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QUESTION: A big local event is coming up. Your competitor drops big cash to sponsor it. The sponsor is then buddy-buddy with your competitor and gives you shit. From a programming standpoint...is it better to:

A) Not mention the event on the air at all...hoping it doesn't do so well (thus proving what a lousy station your competitor is)


B) Do all you can on the air to make it seem as if YOU'RE the sponsoring station. Kind of 'perception is reality' with your listeners?


From a programming standpoint, if you can "steal" some of the perceived ownership of the event, do it.

If I knew exactly what the event is, I'd be able to offer specific suggestions. In lieu of that information, here are some thought-starters:

If it's a concert, give away CD packages of the acts that will be performing.

If it's an outdoor event - a picnic, fair, etc. - give away "survival packs" (suntan lotion, sunglasses with your station logo, an "unofficial" t-shirt with your logo on it to wear to the event, etc.).

If it's at a public location with stadium-style parking, can you contact the parking concession directly and arrange to pay for the parking of everyone who drives in with your bumper sticker on their vehicles?

If so, announce this deal on-the-air....and have staff members outside the parking area, handing out stickers to incoming cars and explaining that if they let you put the sticker on their cars BEFORE they enter, they won't have to pay for parking.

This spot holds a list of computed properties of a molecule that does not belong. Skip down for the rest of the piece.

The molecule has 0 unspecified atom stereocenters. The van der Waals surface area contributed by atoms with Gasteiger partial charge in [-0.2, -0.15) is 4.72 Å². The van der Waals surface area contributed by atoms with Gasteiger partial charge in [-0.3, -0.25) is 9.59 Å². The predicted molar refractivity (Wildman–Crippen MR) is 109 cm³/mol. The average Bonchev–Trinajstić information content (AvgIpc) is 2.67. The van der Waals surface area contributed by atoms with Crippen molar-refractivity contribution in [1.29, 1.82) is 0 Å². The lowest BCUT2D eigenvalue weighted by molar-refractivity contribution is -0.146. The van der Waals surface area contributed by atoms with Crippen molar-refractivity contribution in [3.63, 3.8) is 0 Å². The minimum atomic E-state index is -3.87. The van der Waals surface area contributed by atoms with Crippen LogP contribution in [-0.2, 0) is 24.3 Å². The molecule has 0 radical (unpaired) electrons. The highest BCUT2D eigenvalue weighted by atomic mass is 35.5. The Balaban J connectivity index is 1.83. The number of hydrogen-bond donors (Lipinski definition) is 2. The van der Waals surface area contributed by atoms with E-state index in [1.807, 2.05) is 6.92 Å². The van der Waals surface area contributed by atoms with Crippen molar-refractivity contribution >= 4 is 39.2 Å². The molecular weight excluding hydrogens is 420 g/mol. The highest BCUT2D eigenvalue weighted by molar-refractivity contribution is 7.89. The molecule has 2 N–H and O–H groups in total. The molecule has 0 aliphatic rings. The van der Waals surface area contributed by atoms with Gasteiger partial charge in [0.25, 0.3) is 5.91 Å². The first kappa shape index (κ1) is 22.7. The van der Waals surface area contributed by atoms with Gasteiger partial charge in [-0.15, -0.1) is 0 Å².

Give away tons of station t-shirts on-air...and announce that a KKED Secret Spotter will be at the event, awarding $100 bills to 20 different people who are spotted wearing the shirts.

Show up outside the parking lot, handing out hundreds of station t-shirts ...and encouraging everyone to put them on so they'll be eligible for one of twenty $100 bills inside the event.

Pay every attendant (employee) in the arena $50 to wear your t-shirt during the event.

Publish a commemorative book or program and hand it to each person before they enter.

Obtain the city's permission (for a small fee, perhaps) to line the streets surrounding the event with banners trumpeting your station logo.

If celebrities are involved, see if you can them to do in-station interviews, record promos, etc. (Contact the celebrities or their managers directly. Don't needlessly distract them with unimportant details - e.g., there's no need to volunteer the information that you are NOT the sponsoring station.)

If celebrities are involved, contact their management and/or record companies, publishers, etc., to arrange for autographed giveaway items for on-air use.

Above all: Never, never let your competitor see that you're upset about being aced out of the official sponsorship. If you run into someone from the competing station, smile and ask, "How's the summer music fair coming along for you guys?" Act as though you haven't really heard very much about it but that you certainly hope it turns out to be successful for them.

Your laissez faire attitude will leave them with self-doubt, wondering if there's a reason that your station didn't think it was worth the money to bid for the event.

© 1997 O'Liners. All Rights Reserved.